Morphologic and Functional Changes in Right-Sided Cardiac Chambers in Patients With Chronic Liver Disease and Normal Pulmonary Artery Pressure

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To investigate the effects of chronic liver disease (CLD) on the structural and functional characteristics of right-sided heart chambers in patients with normal pulmonary artery pressure.


Fifty-one patients with known CLD but without pulmonary hypertension or other cardiovascular conditions were consecutively enrolled, along with 25 age- and sex-matched participants. Patients with CLD were classified according to the Model of End-Stage Liver Disease score and Child-Pugh classification. Right ventricular (RV) and right atrial (RA) dimensions, indices of RV systolic/diastolic function, and myocardial strain were measured by standard echocardiographic methods.


Patients in the study group had similar RV end-diastolic, end-systolic, and RA dimensions compared to controls. Similarly, neither the conventional indices of RV systolic/diastolic function nor the strain imaging findings were different between groups (P > .05). Only RV free wall thickness was significantly higher in the study group (mean ± SD, 4.15 ± 0.64 versus 3.75 ± 0.37 mm; P < .001). Right ventricular end-diastolic diameter (P = .018; r = 0.334) and RA area (P = .017; r = 0.335) had a significant correlation with RV free wall thickness in patients with CLD. Patients treated with beta blockers were found to have a significant reduction in mean RV free wall strain compared to patients who did not receive beta blocker treatment (–20.37 ± 6.6 versus –24.07 ± 6.52; P = .04).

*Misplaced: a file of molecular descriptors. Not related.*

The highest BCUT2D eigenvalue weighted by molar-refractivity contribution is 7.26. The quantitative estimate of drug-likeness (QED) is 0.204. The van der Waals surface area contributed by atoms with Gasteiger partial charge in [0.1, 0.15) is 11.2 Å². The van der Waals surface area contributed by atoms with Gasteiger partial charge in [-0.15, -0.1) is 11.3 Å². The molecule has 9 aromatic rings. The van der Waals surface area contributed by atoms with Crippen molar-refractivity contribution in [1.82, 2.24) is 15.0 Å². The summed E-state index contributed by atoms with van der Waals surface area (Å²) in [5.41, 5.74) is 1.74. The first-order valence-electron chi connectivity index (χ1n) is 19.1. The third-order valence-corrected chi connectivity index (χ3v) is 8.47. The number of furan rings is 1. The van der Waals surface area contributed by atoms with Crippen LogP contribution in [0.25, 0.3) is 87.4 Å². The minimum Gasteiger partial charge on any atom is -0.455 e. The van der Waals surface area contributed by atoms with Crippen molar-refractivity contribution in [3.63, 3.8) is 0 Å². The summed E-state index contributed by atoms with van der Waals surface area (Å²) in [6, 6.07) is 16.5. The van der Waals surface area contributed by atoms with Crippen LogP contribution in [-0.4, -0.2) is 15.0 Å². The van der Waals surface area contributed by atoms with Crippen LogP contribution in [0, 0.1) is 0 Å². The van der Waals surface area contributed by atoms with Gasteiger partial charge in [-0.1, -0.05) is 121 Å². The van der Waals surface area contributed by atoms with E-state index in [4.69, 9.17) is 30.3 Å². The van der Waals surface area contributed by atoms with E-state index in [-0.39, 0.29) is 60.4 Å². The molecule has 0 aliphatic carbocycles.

Patients with CLD had increased RV free wall thickness despite normal systolic pulmonary pressure, presumably secondary to cirrhotic cardiomyopathy. In the absence of pulmonary hypertension, however, cirrhotic cardiomyopathy did not cause impaired RV systolic or diastolic function.

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